The once beautiful Capital of South Carolina did not escape the avenging hand of Sherman. Her beautiful blocks of elegant mansions and public buildings are in ashes. Probably no City of any size in the United States could compare with Columbia in beauty or in the wealth and refinement of its inhabitants. There was its Capitol, and here were congregated the elite and chivalry of the State. All that nature, art and wealth could do to embellish and adorn its streets and gardens and to make it attractive had been done. The streets are wide and the walks lined with every variety of foliage most attractive to the eye. Flowers in infinite number and variety are to be seen on every side; while the parks, gardens and door-yards are most tastefully arranged. The inhabitants, from the highest to the lowest, are to-day in the most abject state of poverty. They have neither provisions nor the wherewith to obtain them. People who occupy elegant mansions, and who, a few weeks since, were worth their thousands, are now penniless and without the means of buying the actual necessaries of life. Money, there is none, with the exception of a little put in circulation by the officers and soldiers of the garrison.
In talking with the citizens I find them generally ready and willing to submit to the necessities of the case, but without any abandonment of the principles of State rights for which they have been contending. The negroes have all learned that they are free, and, as is usually the case at first, most of them stopped work, both on the plantations and in the City, and congregated in large numbers at Columbia. As there are in South Carolina more than double the number of negroes than of white people, it was found necessary to have a military force distributed through the country to preserve order. Lieutenant-Colonel Houghton, commanding the Twenty-Fifth Ohio Volunteers, was accordingly sent to Columbia for this purpose. Upon arriving near the Town he found the roads and streets of the City blocked up with negroes. The next morning he sent out and arrested all the able-bodied male negroes, and set them to work clearing the rubbish from the burnt district. They worked all day faithfully, expecting when night came to get something to eat; but such was not the Colonel's plan. He allowed them to go hungry, and in the morning not a negro could be found. All of them returned to their homes, glad to work again.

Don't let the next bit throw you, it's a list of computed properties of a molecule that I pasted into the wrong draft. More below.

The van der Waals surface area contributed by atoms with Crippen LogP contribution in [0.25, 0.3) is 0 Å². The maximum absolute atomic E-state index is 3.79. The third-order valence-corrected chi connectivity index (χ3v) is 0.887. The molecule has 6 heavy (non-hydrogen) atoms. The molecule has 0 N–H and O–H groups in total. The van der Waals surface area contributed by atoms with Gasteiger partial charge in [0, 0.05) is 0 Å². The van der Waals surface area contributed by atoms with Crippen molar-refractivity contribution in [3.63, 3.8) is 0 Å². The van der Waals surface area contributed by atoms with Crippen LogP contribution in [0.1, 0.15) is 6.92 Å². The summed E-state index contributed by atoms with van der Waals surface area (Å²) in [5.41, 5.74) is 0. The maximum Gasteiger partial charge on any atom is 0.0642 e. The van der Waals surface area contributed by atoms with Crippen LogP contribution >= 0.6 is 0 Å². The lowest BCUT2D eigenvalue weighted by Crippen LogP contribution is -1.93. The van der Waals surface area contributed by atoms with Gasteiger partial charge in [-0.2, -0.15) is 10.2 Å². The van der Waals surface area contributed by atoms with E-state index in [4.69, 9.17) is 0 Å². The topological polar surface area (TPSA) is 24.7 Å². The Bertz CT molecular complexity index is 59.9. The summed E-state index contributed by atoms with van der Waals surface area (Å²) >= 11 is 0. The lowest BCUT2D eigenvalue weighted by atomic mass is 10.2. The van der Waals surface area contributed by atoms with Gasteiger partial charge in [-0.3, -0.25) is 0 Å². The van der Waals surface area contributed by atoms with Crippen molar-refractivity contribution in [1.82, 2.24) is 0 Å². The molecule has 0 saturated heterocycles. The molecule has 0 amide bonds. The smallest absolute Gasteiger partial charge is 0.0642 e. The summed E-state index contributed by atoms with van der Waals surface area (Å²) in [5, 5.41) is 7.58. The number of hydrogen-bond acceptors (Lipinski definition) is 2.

An order was then issued requiring owners of slaves to call them up and tell them that they were free, advising them to continue their work, with the understanding that they should share the crop when harvested, but notifying all those who wished to leave that they were at liberty to do so. Many took advantage of the offer and left, and have since been roaming about the country, living on what they could steal, for the supply of labor is greater than the demand, and their only method of obtaining a living this year is by living with their former masters, who are compelled to keep them if they wish to remain.
As a whole, the state of society at the South is in a deplorable condition. The men have neither the means nor ambition to take hold and try to extricate themselves from their embarrassments. In the loss of their negroes they think they have lost all worth living for, and prognosticate all manner of trouble and danger in the future. The crops are in many instances suffering from want of care, and unless they wake up to a sense of their duties the coming winter will bring famine and suffering.
In September, a Sub-district, comprising five Counties, was constituted, of which Lieutenant-Colonel Haughton was made commander, and which was garrisoned by his Regiment. During the Fall and Winter the service was arduous in the extreme, made so by the bands of outlaws which infested the country. Several of the Soldiers were wounded, and one was assassinated. The outlaws roamed about, killing the negroes and committing other depredations. April 30,1866, the Regiment moved to Summeryule and garrisoned the surrounding country.
On the 7th June the Regiment left Charleston by steamer for New York, whence it proceeded to Columbus, Ohio, arriving there on the 12th. On the 16th, in front of the State Capitol, it held its last parade, when its colors were presented to Governor Cox, and on the 18th June, 1866, after over five years of faithful and effective service, it was mustered out and discharged.
From History of Toledo and Lucas County, by Clark Waggoner